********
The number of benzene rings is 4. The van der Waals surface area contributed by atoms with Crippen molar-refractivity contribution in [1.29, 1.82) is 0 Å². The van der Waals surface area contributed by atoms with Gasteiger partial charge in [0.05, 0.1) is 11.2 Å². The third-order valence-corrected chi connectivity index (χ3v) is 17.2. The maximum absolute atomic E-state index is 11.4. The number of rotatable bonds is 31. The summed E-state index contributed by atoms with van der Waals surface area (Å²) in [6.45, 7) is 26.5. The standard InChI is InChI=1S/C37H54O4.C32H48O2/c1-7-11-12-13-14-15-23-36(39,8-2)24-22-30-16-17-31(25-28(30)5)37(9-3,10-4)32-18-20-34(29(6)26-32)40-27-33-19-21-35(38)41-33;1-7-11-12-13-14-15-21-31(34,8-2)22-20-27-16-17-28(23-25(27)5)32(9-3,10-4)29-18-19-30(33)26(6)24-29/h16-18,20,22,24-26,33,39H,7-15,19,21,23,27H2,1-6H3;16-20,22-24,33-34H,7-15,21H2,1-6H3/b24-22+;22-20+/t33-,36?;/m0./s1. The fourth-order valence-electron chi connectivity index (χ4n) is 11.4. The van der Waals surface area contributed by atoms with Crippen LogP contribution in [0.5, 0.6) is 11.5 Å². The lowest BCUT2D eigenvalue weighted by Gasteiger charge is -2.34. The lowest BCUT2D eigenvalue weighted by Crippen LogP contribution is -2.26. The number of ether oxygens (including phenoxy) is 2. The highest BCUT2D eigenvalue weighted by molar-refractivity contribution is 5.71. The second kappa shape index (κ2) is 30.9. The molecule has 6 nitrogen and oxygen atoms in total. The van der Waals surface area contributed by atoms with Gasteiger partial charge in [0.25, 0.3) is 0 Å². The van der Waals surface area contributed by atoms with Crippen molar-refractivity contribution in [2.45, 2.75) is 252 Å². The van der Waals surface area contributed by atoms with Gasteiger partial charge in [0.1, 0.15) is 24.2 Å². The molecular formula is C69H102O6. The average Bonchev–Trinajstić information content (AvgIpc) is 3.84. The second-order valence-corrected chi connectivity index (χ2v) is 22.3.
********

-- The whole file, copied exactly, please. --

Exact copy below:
The number of benzene rings is 4. The van der Waals surface area contributed by atoms with Crippen molar-refractivity contribution in [1.29, 1.82) is 0 Å². The van der Waals surface area contributed by atoms with Gasteiger partial charge in [0.05, 0.1) is 11.2 Å². The third-order valence-corrected chi connectivity index (χ3v) is 17.2. The maximum absolute atomic E-state index is 11.4. The number of rotatable bonds is 31. The summed E-state index contributed by atoms with van der Waals surface area (Å²) in [6.45, 7) is 26.5. The standard InChI is InChI=1S/C37H54O4.C32H48O2/c1-7-11-12-13-14-15-23-36(39,8-2)24-22-30-16-17-31(25-28(30)5)37(9-3,10-4)32-18-20-34(29(6)26-32)40-27-33-19-21-35(38)41-33;1-7-11-12-13-14-15-21-31(34,8-2)22-20-27-16-17-28(23-25(27)5)32(9-3,10-4)29-18-19-30(33)26(6)24-29/h16-18,20,22,24-26,33,39H,7-15,19,21,23,27H2,1-6H3;16-20,22-24,33-34H,7-15,21H2,1-6H3/b24-22+;22-20+/t33-,36?;/m0./s1. The fourth-order valence-electron chi connectivity index (χ4n) is 11.4. The van der Waals surface area contributed by atoms with Crippen LogP contribution in [0.5, 0.6) is 11.5 Å². The lowest BCUT2D eigenvalue weighted by Gasteiger charge is -2.34. The lowest BCUT2D eigenvalue weighted by Crippen LogP contribution is -2.26. The number of ether oxygens (including phenoxy) is 2. The highest BCUT2D eigenvalue weighted by molar-refractivity contribution is 5.71. The second kappa shape index (κ2) is 30.9. The molecule has 6 nitrogen and oxygen atoms in total. The van der Waals surface area contributed by atoms with Gasteiger partial charge in [0.25, 0.3) is 0 Å². The van der Waals surface area contributed by atoms with Crippen molar-refractivity contribution in [2.45, 2.75) is 252 Å². The van der Waals surface area contributed by atoms with Gasteiger partial charge in [0.1, 0.15) is 24.2 Å². The molecular formula is C69H102O6. The average Bonchev–Trinajstić information content (AvgIpc) is 3.84. The second-order valence-corrected chi connectivity index (χ2v) is 22.3.